Facts on the Florida Mosquito

The Florida Mosquito
If you’ve spent any time outside this summer chances are the Florida mosquito made an appearance reminding you what part of the country you live in. The mosquito has been here in Florida much longer than we have and has adapted to our presence even our methods of getting rid of them.

The Florida mosquito begins its life as an egg laid by its mother. These eggs can stay dormant for up to 5 years and are activated by the introduction of water. The eggs quickly become small larva that will live in the water for several days maturing into an adult mosquito. You may have noticed small wiggling bugs that look like very small worms in containers that are holding water around your home. Chances are they were infant mosquitoes. The larva must stay in the water the entire time during this period and the area or container they are growing in must have still water and can be as small as a tea spoon in size.

These larvas also breathe fresh air and will make hundreds of trips to the surface of the water they are living in to breath. The next phase of life the larvae will grow wings and a body resembling a very small mosquito. At this stage they will sit on top of the water for 8-12 hours drying their wings and finishing their development. Once airborne they head for dense foliage to begin their 3-6 week adult life span.

The adult Florida mosquito is a small black insect that flies. There are 167 species of mosquitoes and 80 reside here in Florida. They are very slow moving in nature and surprisingly enough are vegetarians. Now one would question, if the mosquito is a vegetarian then why am I getting bite? Well first you really aren’t being bite, sting is actually a better term and the reason for this is not for food but for future life. The female mosquito is the only one who “stings” and she does this for the protean from our blood to fertilize her eggs. Mosquitoes are most active during the early part of the morning and evening and become completely inactive when temperatures get to 60 degrees F or below, this is the reason we only see them during the summer months. Mosquitoes stay very close to the location where they were hatched and any widespread movement depends mostly on the wind.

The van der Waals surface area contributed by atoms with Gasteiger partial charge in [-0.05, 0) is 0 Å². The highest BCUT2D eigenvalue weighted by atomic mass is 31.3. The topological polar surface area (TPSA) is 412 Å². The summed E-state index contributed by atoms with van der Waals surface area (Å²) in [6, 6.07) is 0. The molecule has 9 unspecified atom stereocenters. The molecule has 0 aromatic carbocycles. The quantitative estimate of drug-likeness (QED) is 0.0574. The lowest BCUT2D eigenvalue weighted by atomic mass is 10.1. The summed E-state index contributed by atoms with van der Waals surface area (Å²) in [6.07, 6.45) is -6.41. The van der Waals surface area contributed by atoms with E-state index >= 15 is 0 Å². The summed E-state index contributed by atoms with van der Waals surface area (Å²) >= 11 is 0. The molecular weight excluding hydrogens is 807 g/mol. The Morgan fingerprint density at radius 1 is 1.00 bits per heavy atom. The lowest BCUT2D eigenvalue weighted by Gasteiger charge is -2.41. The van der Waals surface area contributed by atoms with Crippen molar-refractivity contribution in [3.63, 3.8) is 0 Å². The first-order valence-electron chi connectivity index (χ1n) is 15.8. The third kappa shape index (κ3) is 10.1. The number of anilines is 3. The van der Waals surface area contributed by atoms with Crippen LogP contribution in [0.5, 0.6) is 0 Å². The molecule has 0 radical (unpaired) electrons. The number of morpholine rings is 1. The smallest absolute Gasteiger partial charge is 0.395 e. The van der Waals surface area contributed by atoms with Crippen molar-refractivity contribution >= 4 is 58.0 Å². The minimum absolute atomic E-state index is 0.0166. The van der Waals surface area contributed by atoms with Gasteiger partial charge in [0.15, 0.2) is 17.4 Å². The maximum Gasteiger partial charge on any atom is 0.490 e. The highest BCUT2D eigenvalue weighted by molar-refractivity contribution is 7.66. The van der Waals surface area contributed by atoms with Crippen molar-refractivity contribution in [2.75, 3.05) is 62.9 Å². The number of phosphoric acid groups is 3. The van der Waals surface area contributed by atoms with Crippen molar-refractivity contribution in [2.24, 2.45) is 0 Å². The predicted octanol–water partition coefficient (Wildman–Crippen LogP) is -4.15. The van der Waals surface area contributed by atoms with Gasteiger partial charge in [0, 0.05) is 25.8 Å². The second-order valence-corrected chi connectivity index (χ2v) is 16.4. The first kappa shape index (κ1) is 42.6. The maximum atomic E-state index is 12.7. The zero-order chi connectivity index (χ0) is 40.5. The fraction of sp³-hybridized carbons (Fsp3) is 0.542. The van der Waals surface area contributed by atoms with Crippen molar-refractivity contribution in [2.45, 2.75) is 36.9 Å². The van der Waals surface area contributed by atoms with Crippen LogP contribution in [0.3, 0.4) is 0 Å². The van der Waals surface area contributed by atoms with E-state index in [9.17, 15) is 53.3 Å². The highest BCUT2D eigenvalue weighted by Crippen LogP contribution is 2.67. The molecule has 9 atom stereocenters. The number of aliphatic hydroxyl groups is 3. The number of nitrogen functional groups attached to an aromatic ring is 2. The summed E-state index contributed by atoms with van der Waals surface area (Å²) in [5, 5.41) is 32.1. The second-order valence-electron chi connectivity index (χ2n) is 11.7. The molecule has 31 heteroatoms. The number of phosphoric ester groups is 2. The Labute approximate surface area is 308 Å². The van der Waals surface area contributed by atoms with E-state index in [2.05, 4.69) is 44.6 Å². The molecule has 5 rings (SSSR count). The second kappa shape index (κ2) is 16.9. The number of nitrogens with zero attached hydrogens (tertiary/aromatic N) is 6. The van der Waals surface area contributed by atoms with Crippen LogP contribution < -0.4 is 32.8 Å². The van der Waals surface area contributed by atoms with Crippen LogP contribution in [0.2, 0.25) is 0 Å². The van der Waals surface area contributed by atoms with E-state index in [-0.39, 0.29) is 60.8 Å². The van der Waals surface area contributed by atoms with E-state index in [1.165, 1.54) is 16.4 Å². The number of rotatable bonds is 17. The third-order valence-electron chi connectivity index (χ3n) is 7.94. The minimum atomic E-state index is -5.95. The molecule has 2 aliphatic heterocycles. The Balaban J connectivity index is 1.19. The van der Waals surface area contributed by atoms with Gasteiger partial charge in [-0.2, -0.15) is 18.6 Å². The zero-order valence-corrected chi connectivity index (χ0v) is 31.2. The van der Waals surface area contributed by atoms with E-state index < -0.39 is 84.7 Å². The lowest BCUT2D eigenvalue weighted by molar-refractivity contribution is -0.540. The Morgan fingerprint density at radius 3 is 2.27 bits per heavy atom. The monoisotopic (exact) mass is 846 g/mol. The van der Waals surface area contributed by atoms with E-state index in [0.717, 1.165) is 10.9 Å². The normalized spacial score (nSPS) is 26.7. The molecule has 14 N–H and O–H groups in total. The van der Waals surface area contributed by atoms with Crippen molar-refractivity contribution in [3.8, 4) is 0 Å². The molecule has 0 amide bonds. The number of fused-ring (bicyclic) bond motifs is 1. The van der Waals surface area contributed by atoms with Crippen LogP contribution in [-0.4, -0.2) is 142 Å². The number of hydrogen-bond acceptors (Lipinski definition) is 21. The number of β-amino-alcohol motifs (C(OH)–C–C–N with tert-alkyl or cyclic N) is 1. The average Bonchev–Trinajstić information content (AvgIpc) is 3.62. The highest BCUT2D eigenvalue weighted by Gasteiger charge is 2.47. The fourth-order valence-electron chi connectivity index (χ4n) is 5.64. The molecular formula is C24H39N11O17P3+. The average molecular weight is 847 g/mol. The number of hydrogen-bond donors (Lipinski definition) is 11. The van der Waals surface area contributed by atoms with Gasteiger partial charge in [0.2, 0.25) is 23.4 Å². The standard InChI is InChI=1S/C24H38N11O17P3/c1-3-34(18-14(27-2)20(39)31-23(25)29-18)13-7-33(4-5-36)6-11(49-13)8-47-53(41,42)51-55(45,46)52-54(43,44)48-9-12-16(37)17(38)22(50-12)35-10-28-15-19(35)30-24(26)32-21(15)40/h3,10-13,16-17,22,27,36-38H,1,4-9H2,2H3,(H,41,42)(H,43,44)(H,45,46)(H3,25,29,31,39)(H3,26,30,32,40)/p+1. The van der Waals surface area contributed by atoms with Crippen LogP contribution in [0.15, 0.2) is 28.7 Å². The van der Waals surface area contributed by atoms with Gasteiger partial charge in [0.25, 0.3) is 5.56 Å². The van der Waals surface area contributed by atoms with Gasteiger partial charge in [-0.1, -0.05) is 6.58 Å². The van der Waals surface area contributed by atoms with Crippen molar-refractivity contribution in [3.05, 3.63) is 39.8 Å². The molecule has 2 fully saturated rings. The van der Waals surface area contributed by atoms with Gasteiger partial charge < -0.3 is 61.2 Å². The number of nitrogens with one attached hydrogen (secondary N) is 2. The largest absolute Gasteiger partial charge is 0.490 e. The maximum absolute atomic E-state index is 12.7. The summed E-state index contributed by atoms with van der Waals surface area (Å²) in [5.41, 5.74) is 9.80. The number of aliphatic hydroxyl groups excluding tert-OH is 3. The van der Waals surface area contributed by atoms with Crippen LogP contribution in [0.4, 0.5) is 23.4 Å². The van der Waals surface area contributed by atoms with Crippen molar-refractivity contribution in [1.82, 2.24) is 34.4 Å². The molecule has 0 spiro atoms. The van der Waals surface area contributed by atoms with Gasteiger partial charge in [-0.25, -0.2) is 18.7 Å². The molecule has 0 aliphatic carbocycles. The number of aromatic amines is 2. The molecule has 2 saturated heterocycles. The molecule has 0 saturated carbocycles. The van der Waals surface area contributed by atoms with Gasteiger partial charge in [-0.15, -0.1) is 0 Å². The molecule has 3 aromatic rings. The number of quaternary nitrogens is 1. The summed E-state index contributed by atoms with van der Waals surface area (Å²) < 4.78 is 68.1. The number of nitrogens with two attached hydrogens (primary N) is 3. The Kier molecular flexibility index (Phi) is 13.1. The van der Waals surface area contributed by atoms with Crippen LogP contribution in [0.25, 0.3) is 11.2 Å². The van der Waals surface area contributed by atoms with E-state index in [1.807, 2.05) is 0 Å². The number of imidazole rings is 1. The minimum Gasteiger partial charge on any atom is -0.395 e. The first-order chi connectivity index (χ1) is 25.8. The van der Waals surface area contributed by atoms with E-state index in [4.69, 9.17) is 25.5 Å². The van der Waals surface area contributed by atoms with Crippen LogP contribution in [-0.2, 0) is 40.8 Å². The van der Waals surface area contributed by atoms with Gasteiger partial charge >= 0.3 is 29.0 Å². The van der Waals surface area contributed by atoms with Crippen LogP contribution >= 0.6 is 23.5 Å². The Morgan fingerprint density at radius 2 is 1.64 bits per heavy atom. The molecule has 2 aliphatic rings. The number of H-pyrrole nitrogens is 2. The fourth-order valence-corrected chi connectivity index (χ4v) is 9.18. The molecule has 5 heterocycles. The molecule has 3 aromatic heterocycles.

Since we have to co-exist with these pesky little insects how can we protect ourselves from their uncomfortable stings? First check your yard and surrounds for any containers that may be holding water that could be breeding mosquitoes, this is the most effective way of mosquito control. Once the mosquito is airborne you have several methods of protection, the most effective are to avoid any outside activities, not a likely option for most. Next is to wear protective clothing such as long pants and long sleeves. Mosquito repellent that can be applied to your skin works well also but remember your applying an insecticide directly on your body. One sure way of personal protection is to apply an Avon product called Skin So Soft. This body care product is not advertised as such but works the best of all, and it makes even the sweatiest man smell good. Just remember, they were here first and if going to live in Florida you better get used to them.

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